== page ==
Robert Zemeckis Says Bomb Mars Needs Moms Is 'The Best 3-D Movie Since Avatar'
Disney's 2011 family adventure Mars Needs Moms wasn't just a box office disappointment; it was a box office disaster, one of the worst in movie history. Mars producer Robert Zemeckis, appearing at the Philadelphia Film Fest with his latest Oscar-hopeful, Flight, prefers to remember Mars Needs Moms another way: "It's the best 3-D movie since Avatar."
Zemeckis's bold answer matched the bold question that prompted his trip down memory lane during Flight's post-screening Q&A session on Saturday night. Following a string of massive career hits ranging from the Back to the Future franchise to Oscar juggernaut Forrest Gump, the Zemeckis-produced Mars Needs Moms opened last year as the filmmaker's most high profile critical and commercial failure.
ImageMovers Digital, the Zemeckis-founded CG house that produced Mars as well as his own films The Polar Express, Beowulf, and A Christmas Carol, was shut down after completing Mars, while plans to embark on a Yellow Submarine pic with Disney were also scrapped; needless to say, it's probably not Zemeckis's favorite topic of conversation. (For what it's worth, Flight, Zemeckis's Denzel Washington-starring return to live-action film, played well with the Philly crowd.)
But one Philadelphia Film Fest attendee was eager for answers. Film critic Martin Schneider penned a reasonably questioning if snarky review of Mars Needs Moms at the time of release, criticizing the film for a slew of offenses ranging from its animation to character development, with particular scrutiny of the film's "anti-gay," anti-progressive gender messaging. He seized the opportunity during the Philadelphia Film Fest closing night film event to share how offended he was by the film, asking Zemeckis to explain: What happened?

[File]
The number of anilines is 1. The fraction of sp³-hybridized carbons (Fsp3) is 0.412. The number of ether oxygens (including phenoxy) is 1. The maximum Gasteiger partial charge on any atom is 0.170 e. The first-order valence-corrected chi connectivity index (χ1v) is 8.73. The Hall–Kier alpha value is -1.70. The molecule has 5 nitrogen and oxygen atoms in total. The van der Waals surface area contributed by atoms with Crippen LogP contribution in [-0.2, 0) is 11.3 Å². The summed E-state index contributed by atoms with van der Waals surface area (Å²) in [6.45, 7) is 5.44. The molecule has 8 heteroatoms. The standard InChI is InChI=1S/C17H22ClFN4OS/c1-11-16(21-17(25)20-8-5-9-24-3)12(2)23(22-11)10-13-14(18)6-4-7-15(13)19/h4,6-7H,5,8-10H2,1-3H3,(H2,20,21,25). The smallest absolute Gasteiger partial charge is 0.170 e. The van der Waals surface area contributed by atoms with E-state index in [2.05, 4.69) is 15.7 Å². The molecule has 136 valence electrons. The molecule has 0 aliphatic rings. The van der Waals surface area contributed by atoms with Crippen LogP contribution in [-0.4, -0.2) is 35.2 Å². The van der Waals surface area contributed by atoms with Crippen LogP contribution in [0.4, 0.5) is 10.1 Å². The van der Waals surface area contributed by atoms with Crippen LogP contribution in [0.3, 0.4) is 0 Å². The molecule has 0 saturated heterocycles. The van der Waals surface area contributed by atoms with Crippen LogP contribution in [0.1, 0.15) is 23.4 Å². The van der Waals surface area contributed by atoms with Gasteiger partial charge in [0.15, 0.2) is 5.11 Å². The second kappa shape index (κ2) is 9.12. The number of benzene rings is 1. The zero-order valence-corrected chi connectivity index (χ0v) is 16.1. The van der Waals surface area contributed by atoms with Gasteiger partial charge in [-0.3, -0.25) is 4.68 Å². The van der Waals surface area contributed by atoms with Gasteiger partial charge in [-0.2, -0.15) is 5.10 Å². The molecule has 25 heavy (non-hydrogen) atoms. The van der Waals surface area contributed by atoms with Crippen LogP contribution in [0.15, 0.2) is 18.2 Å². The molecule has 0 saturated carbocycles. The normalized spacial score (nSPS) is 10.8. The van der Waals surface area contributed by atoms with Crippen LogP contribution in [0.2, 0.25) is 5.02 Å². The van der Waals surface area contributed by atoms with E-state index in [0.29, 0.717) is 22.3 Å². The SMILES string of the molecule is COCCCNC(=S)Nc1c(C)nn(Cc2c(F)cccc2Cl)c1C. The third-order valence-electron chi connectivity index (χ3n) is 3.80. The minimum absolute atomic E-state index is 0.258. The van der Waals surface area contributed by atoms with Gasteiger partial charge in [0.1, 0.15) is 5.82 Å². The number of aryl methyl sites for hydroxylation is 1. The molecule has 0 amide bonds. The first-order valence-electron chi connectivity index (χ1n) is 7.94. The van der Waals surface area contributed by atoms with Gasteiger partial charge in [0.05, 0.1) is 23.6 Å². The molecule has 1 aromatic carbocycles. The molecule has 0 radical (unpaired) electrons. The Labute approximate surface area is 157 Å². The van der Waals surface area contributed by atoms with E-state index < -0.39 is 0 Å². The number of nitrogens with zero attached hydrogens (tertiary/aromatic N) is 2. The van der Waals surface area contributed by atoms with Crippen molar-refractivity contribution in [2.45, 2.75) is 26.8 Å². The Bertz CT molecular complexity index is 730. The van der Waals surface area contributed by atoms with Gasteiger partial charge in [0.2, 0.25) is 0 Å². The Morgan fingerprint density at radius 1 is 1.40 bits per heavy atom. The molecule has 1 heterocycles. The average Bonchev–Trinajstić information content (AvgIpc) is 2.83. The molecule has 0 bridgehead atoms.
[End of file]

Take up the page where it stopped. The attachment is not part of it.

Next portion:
For his part, Zemeckis didn't flinch. Prior to the film's screening, Philadelphia Film Society Executive Director J. Andrew Greenblatt told the audience that the director would be taking questions, and that they could "ask him anything." It's tough to say whether or not Zemeckis expected the subject of his history-making bomb to pop up, but when faced by his accuser he kept his cool under pressure, like Denzel's alcoholic hero Whip Whitaker. And then Zemeckis flew the airplane upside down, so to speak.
"It was not marketed properly," he said of the 3-D CG sci-fi flop, which cost a reported $150 million to make and made back just $38.9 million upon release, becoming the worst Disney performer of all time and one of the most miserable wide release 3-D openings in history. Zemeckis said Mars Needs Moms had been lost in the studio shuffle. He called it "breathtaking."
"It's the best 3-D movie since Avatar," he continued. "It's the way 3-D should be presented."
Meanwhile, in a career built on crowd-pleasers and after a decade spent attempting to bridge the uncanny valley with CG children's films, Flight marks only the second film Zemeckis has directed to earn an R-rating. (His first? 1980s's Used Cars.)
Rated R "for drug and alcohol abuse, language, sexuality/nudity, and an intense action sequence," Flight wasn't gunning for anything less, given its full-tilt dive into the depths of addiction. "There was no way an adult drama was ever going to be anything other than R-rated," said Zemeckis.
Still, he earned applause with a parting shot at the MPAA: "I hate the ratings system. I think it's horrible and despicable, and we should get rid of it."
Flight opens nationwide November 2.
For more info on the Philadelphia Film Fest, head here.